Whether the aim is art, architecture, or science, it seems that the necessary presence of the unmeasurable is an important factor for great discoveries. Given that science relies a great deal on the measurable, my description of scientific discovery may seem unsettling and intangible to some in the scientific field. In response, I would offer the possibility that Jonas Salk’s perseverance in his belief did not rest on the measureable numbers of polio patients, like the ones stated at the beginning of this article, but on the unmeasurable difference his discovery could have on each and every child, including you and me.

Ultimately, the collaborative effort of Jonas Salk and Louis Kahn’s Salk Institute stands as a tuning mechanism for the act of discovery. Every detail in the design is meant to affirm the chaos of the intangible and the order of discovery, providing fertile grounds for imagination. It is a testimony to the need that research is not only a measurable effort, but a belief that we can on occasion relieve the burden of pain and illness through our pursuit of the unmeasurable task of discovery. The risk is losing sight that research is the unceasing desire to set free “the angel in the marble.”

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Image 3 (left). Detail of Michelangelo’s unfinished sculpture “Atlas Slave”, circ. 1523. Image 4 (right). Electron microscope image of vero cells for Jonas Salk’s Inactivated Polio Vaccine (IPV) production.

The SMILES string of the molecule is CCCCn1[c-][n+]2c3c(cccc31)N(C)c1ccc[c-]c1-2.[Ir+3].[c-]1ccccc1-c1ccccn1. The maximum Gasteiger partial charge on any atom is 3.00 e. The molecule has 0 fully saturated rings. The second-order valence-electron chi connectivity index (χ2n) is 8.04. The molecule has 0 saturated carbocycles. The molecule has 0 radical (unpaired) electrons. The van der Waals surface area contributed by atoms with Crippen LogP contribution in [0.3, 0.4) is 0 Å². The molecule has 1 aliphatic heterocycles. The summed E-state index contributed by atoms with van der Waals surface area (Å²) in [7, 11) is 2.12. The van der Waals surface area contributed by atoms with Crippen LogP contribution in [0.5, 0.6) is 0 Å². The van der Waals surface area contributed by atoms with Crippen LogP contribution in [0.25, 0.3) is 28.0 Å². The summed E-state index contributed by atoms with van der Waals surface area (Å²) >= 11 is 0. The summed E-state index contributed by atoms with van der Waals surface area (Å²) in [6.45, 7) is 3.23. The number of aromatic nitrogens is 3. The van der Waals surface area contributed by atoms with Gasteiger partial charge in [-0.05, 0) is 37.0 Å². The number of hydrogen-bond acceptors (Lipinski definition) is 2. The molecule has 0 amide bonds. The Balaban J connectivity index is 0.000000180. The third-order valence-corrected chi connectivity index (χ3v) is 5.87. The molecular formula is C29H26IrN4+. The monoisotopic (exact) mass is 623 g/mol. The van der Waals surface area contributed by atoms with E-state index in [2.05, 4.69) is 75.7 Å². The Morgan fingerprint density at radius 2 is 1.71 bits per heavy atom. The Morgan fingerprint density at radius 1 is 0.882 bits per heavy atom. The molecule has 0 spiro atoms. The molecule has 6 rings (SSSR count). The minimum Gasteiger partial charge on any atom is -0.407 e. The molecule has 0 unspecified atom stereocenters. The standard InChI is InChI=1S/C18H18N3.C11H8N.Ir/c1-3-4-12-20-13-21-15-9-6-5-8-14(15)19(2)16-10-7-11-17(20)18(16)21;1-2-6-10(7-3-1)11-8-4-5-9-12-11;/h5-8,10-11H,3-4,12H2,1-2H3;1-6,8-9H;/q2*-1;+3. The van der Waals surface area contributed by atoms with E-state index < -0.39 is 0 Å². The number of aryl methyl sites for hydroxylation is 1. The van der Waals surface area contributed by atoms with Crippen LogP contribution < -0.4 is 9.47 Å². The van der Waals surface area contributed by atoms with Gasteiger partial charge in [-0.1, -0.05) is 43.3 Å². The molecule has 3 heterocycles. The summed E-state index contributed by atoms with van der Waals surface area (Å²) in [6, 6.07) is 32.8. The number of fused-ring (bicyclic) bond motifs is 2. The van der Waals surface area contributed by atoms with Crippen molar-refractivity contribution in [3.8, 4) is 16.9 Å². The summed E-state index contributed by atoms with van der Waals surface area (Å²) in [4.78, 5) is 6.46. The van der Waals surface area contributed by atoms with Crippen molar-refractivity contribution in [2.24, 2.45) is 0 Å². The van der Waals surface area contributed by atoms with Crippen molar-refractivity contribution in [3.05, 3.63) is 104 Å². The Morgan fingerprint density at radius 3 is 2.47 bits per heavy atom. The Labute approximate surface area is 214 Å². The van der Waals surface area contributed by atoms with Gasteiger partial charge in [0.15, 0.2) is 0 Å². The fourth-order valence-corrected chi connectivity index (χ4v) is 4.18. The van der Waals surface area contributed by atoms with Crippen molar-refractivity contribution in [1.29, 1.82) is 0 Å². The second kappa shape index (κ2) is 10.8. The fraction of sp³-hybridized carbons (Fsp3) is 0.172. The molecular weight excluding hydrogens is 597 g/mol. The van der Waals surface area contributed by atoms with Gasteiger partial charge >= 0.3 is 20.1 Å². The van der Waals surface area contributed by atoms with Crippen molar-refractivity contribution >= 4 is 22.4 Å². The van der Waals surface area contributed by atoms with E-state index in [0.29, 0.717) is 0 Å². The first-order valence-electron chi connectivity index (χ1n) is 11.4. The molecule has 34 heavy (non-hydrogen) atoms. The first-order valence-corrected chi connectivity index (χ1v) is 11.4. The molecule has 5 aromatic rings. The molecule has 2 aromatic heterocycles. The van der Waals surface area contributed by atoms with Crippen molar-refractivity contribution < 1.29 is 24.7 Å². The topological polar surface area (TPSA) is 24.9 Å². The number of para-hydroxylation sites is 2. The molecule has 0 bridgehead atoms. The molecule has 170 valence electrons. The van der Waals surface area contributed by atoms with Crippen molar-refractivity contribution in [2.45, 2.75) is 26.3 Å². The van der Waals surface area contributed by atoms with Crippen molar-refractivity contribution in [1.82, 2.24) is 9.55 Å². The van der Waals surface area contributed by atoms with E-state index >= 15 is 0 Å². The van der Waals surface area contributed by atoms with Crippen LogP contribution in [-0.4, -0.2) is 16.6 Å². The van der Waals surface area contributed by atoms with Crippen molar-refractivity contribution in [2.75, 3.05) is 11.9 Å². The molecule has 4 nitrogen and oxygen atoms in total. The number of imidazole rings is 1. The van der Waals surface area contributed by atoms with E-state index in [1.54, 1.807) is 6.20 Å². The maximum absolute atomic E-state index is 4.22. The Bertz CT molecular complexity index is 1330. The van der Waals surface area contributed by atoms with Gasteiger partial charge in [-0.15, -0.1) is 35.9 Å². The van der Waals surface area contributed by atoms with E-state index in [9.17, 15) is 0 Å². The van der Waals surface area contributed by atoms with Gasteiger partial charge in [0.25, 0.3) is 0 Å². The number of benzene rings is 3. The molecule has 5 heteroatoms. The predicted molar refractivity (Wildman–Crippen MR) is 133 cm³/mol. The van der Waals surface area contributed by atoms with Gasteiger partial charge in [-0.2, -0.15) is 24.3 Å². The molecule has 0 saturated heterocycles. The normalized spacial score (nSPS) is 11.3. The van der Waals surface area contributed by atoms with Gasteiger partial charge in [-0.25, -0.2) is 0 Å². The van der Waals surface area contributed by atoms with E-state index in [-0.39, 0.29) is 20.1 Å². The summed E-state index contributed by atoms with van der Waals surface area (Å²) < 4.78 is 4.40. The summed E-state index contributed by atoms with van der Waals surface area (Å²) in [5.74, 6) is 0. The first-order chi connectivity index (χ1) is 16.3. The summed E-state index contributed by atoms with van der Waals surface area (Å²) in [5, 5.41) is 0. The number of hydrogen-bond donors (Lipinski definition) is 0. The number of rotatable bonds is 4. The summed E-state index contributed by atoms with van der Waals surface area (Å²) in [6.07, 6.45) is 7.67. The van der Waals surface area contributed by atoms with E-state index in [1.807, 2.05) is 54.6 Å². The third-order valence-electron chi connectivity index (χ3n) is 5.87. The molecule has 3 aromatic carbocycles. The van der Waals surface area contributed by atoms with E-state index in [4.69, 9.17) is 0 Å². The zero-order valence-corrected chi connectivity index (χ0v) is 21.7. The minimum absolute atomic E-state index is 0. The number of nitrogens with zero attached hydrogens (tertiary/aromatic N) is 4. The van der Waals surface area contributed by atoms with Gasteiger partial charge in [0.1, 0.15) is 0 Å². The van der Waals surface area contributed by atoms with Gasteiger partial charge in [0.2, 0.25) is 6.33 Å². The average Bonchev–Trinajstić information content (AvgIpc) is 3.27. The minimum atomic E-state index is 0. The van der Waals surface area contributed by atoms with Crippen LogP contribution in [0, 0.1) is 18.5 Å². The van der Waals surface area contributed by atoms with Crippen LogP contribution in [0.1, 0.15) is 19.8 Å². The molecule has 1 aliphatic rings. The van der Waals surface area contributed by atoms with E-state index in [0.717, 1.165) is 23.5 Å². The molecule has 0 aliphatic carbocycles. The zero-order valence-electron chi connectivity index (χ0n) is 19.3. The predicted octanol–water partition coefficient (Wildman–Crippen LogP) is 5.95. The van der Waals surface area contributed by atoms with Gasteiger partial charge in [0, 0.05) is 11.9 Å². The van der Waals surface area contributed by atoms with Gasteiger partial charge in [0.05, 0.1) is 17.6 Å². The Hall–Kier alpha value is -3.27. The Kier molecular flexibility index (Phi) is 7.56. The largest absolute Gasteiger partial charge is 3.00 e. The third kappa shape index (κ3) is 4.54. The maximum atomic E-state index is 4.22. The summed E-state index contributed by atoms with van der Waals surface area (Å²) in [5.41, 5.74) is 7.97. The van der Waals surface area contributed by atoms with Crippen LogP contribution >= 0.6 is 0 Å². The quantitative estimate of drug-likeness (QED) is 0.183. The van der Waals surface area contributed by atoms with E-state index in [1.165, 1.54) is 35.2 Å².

References:

(1999, April 2). Achievements in Public Health, 1900-1999 Impact of Vaccines Universally Recommended for Children — United States, 1990-1998. Retrieved from https://www.cdc.gov/mmwr/preview/mmwrhtml/00056803.htm

Coleman, N. (2007). Utopias and architecture. Routledge.

Kahn, L. I. (2003). Louis Kahn: essential texts. WW Norton & Company.

Robinson, S., & Pallasmaa, J. (Eds.). (2015). Mind in architecture: Neuroscience, embodiment, and the future of design. MIT Press.

Alessandro, G., Robinson, S., & Ruzzon, D. (Eds.). (2018). Intertwining: Unfolding Art and Science. Mimesis International.

Images:

  1. By John Ferguson Weir – Vose Galleries, Boston, Massachusetts, Public Domain, https://commons.wikimedia.org/w/index.php?curid=49056153
  2. https://www.flickr.com/photos/tatler/339218853
  3. By Jorg Bittner Unna – Florence, Galleria dell’ Accademia, Public Domain, https://commons.wikimedia.org/wiki/File:%27Atlas_Slave%27_by_Michelangelo_-_JBU_02.jpg
  4. By Sanofi Pasteur – https://www.flickr.com/photos/sanofi-pasteur/12831705805